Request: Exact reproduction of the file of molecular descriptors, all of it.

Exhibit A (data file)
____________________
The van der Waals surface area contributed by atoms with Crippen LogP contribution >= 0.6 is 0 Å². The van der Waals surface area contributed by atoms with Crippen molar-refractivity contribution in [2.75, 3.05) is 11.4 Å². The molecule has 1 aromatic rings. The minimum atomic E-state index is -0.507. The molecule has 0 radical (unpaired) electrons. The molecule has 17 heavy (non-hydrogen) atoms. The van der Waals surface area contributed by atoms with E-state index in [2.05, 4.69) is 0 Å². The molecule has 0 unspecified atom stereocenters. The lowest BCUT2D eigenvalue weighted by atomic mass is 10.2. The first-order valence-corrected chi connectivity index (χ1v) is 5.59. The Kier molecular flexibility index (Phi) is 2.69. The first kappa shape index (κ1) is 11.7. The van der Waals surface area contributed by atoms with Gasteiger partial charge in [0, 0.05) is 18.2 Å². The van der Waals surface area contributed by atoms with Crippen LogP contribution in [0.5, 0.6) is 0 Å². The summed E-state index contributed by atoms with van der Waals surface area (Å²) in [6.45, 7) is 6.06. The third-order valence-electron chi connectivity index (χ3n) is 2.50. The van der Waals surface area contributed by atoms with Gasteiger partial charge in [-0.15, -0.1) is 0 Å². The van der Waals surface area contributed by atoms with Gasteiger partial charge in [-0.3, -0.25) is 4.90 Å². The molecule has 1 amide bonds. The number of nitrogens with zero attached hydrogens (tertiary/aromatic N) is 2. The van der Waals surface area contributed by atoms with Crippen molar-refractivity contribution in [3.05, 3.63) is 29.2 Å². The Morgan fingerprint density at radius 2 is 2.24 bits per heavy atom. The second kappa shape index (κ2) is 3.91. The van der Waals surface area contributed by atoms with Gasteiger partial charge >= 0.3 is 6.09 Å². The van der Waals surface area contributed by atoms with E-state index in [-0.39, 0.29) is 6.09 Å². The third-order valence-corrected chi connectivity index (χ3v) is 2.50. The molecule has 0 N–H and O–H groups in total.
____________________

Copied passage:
The van der Waals surface area contributed by atoms with Crippen LogP contribution >= 0.6 is 0 Å². The van der Waals surface area contributed by atoms with Crippen molar-refractivity contribution in [2.75, 3.05) is 11.4 Å². The molecule has 1 aromatic rings. The minimum atomic E-state index is -0.507. The molecule has 0 radical (unpaired) electrons. The molecule has 17 heavy (non-hydrogen) atoms. The van der Waals surface area contributed by atoms with E-state index in [2.05, 4.69) is 0 Å². The molecule has 0 unspecified atom stereocenters. The lowest BCUT2D eigenvalue weighted by atomic mass is 10.2. The first-order valence-corrected chi connectivity index (χ1v) is 5.59. The Kier molecular flexibility index (Phi) is 2.69. The first kappa shape index (κ1) is 11.7. The van der Waals surface area contributed by atoms with Gasteiger partial charge in [0, 0.05) is 18.2 Å². The van der Waals surface area contributed by atoms with Crippen LogP contribution in [0.5, 0.6) is 0 Å². The summed E-state index contributed by atoms with van der Waals surface area (Å²) in [6.45, 7) is 6.06. The third-order valence-electron chi connectivity index (χ3n) is 2.50. The van der Waals surface area contributed by atoms with Gasteiger partial charge in [-0.15, -0.1) is 0 Å². The van der Waals surface area contributed by atoms with Gasteiger partial charge in [-0.3, -0.25) is 4.90 Å². The molecule has 1 amide bonds. The number of nitrogens with zero attached hydrogens (tertiary/aromatic N) is 2. The van der Waals surface area contributed by atoms with Crippen molar-refractivity contribution in [3.05, 3.63) is 29.2 Å². The Morgan fingerprint density at radius 2 is 2.24 bits per heavy atom. The second kappa shape index (κ2) is 3.91. The van der Waals surface area contributed by atoms with Gasteiger partial charge >= 0.3 is 6.09 Å². The van der Waals surface area contributed by atoms with E-state index in [-0.39, 0.29) is 6.09 Å². The third-order valence-corrected chi connectivity index (χ3v) is 2.50. The molecule has 0 N–H and O–H groups in total.